Waiting in line also comes with incredible professional constraints, such as the inability to easily accept promotions and change jobs. I cannot start a company without risking self deportation. There have been years I’ve spent in underemployment because I could not change employers without having to restart key parts of the green card process from scratch.
Why is this wait so long? At this point, there’s one and only one reason why I’m still waiting and subjected to these constraints: because of where I was born. I cannot control where I was born any more than the color of my skin. Because the system judges me on country of birth and outdated merit-based criteria, coming from a populous country I’ve had to wait in line much, much longer than someone that was born in a less populous country like, say, Pakistan. In fact, had I been born in Pakistan, I would have been a permanent resident at least five years ago, and a citizen by now.

President Obama issued executive orders that will hopefully bring relief.

On November 20, 2014, President Obama announced executive orders aimed at modernizing and streamlining the legal immigration system. Those executive actions, when implemented, will provide more freedom to those like me caught in this archaic system; basic freedoms such as the ability to more easily change employers and accept promotions, allowing for greater contributions to the U.S. economy. While those executive orders have not yet been rolled out, I am hopeful that soon, I will have more freedom to advance my career.

But there’s more that can be done to make the system work better for the U.S. economy — and only Congress can do it.

America is at its best when individuals are at their best, and we need an immigration system that allows that. An immigration system that stimulates entrepreneurship and innovation — not one that facilitates indentured servitude and puts an immigrant at the mercy of questionable immigration counsel retained by a large corporation. A system that rewards immigrants for job creation through successful startups on U.S. soil — not just one that rewards immigrants at multinational corporations for creating jobs overseas. A system that retains the best and brightest graduating from U.S. universities — not one that increasingly drives them away to other countries that compete against us. And a system that strengthens the bond of family — not one that weakens it through unreasonable periods of forced separation.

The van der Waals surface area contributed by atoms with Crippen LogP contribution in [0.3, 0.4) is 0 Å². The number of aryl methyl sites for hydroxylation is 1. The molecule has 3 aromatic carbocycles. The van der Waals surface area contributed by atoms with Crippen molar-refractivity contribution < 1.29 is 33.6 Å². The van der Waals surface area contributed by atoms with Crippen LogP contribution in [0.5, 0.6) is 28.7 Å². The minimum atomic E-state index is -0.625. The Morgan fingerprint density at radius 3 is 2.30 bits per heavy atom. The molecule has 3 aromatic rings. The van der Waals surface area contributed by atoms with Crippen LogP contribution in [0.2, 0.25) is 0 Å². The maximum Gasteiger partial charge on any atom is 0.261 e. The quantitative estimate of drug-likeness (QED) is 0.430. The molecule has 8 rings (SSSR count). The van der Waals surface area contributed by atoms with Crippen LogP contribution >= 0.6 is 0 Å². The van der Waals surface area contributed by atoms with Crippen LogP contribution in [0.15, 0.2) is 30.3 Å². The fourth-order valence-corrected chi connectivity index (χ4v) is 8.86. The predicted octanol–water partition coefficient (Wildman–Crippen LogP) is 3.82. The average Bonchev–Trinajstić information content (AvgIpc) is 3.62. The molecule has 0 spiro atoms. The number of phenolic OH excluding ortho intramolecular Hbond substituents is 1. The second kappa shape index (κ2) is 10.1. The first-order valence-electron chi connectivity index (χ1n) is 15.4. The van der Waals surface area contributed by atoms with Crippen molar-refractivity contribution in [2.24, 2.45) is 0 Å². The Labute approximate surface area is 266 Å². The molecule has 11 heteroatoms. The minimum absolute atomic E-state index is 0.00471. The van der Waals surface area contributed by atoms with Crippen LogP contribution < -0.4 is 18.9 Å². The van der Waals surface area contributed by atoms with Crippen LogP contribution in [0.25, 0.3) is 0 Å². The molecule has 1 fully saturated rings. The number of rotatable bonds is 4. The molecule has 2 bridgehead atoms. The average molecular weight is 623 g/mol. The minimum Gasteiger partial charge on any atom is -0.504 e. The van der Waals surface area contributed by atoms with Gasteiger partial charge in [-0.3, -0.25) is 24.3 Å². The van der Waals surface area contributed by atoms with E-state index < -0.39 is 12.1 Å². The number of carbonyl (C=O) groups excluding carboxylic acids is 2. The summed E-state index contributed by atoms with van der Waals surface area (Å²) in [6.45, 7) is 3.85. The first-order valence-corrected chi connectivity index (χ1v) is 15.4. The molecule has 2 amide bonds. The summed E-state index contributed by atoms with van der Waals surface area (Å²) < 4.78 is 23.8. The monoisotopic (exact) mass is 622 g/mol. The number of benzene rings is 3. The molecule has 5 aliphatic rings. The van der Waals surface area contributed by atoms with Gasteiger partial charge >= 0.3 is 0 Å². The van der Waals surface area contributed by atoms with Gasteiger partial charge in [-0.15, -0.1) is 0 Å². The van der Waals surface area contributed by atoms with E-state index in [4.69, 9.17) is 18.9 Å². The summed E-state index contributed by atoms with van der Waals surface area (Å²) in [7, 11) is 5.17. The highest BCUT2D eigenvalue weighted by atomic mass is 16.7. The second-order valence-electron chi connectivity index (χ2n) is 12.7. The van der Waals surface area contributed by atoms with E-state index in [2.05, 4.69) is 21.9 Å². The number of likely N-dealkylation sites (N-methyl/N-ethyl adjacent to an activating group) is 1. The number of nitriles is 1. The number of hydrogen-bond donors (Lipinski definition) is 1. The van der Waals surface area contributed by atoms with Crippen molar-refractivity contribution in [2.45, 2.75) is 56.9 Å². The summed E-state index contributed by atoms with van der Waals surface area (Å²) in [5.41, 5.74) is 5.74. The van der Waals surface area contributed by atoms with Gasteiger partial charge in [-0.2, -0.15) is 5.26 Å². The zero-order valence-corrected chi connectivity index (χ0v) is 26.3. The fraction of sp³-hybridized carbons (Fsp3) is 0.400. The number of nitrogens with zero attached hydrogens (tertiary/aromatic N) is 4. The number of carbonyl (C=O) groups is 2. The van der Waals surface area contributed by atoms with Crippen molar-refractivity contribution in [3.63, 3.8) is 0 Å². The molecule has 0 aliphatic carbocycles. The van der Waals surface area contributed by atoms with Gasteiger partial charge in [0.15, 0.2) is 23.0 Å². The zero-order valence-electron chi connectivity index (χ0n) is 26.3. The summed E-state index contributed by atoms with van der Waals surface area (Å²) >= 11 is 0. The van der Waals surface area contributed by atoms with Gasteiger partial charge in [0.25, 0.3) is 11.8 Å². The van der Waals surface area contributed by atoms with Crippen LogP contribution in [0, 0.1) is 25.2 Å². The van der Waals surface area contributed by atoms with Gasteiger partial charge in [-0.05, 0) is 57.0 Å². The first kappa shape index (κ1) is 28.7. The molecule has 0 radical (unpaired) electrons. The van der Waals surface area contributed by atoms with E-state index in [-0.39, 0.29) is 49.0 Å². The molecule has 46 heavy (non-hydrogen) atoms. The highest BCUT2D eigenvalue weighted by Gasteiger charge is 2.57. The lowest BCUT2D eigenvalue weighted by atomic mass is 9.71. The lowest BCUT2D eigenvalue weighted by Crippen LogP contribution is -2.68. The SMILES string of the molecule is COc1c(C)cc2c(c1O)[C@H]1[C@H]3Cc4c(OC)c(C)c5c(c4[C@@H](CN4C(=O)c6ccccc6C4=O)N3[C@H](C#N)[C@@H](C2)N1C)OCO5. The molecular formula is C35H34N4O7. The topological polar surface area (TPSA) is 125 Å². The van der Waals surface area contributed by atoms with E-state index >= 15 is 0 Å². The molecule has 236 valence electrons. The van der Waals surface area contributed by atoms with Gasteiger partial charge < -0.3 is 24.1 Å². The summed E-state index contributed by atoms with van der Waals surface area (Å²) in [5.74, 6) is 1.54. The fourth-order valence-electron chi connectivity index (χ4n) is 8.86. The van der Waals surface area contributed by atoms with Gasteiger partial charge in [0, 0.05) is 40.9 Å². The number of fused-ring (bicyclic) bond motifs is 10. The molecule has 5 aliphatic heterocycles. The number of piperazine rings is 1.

The last major change to the high-skilled employment-based immigration system occurred in 1990; it is obsolete and does not meet the needs of U.S. Citizens nor the economy; and because it’s not a smart system, imposes injustice on certain skilled immigrants. It is time to update this archaic system. And that doesn’t necessarily mean letting in more high-skilled immigrants every year. The bar to qualify for a green card can be raised and the system can be made smarter without adding a single immigrant to the annual high-skilled employment-based green card quota.

There’s more that can be done to make the system work better for the U.S. economy and only Congress can do it. Go to my story on to find out how you can push Congress to act.

This story first appeared on Medium and is republished here with permission.